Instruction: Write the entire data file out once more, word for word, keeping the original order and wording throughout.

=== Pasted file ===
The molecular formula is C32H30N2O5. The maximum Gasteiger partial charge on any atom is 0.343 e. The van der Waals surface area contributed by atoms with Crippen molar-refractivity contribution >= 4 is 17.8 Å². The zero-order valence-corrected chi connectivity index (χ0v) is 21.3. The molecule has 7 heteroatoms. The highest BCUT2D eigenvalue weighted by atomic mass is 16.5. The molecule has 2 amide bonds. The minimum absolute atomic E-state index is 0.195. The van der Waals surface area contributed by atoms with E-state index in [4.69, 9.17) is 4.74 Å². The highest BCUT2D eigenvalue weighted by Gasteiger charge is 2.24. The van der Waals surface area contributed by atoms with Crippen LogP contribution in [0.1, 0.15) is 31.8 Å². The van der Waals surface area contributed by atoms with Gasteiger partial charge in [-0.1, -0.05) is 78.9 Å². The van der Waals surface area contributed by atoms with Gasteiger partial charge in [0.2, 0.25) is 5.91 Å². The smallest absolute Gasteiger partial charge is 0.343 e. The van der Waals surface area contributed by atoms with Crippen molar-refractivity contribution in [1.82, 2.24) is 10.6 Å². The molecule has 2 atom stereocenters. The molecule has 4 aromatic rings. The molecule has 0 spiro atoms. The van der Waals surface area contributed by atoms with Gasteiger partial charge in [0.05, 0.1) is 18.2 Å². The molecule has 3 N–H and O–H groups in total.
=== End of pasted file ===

The molecular formula is C32H30N2O5. The maximum Gasteiger partial charge on any atom is 0.343 e. The van der Waals surface area contributed by atoms with Crippen molar-refractivity contribution >= 4 is 17.8 Å². The zero-order valence-corrected chi connectivity index (χ0v) is 21.3. The molecule has 7 heteroatoms. The highest BCUT2D eigenvalue weighted by atomic mass is 16.5. The molecule has 2 amide bonds. The minimum absolute atomic E-state index is 0.195. The van der Waals surface area contributed by atoms with E-state index in [4.69, 9.17) is 4.74 Å². The highest BCUT2D eigenvalue weighted by Gasteiger charge is 2.24. The van der Waals surface area contributed by atoms with Crippen LogP contribution in [0.1, 0.15) is 31.8 Å². The van der Waals surface area contributed by atoms with Gasteiger partial charge in [-0.1, -0.05) is 78.9 Å². The van der Waals surface area contributed by atoms with Gasteiger partial charge in [0.2, 0.25) is 5.91 Å². The smallest absolute Gasteiger partial charge is 0.343 e. The van der Waals surface area contributed by atoms with Crippen molar-refractivity contribution in [1.82, 2.24) is 10.6 Å². The molecule has 2 atom stereocenters. The molecule has 4 aromatic rings. The molecule has 0 spiro atoms. The van der Waals surface area contributed by atoms with Gasteiger partial charge in [0.05, 0.1) is 18.2 Å². The molecule has 3 N–H and O–H groups in total.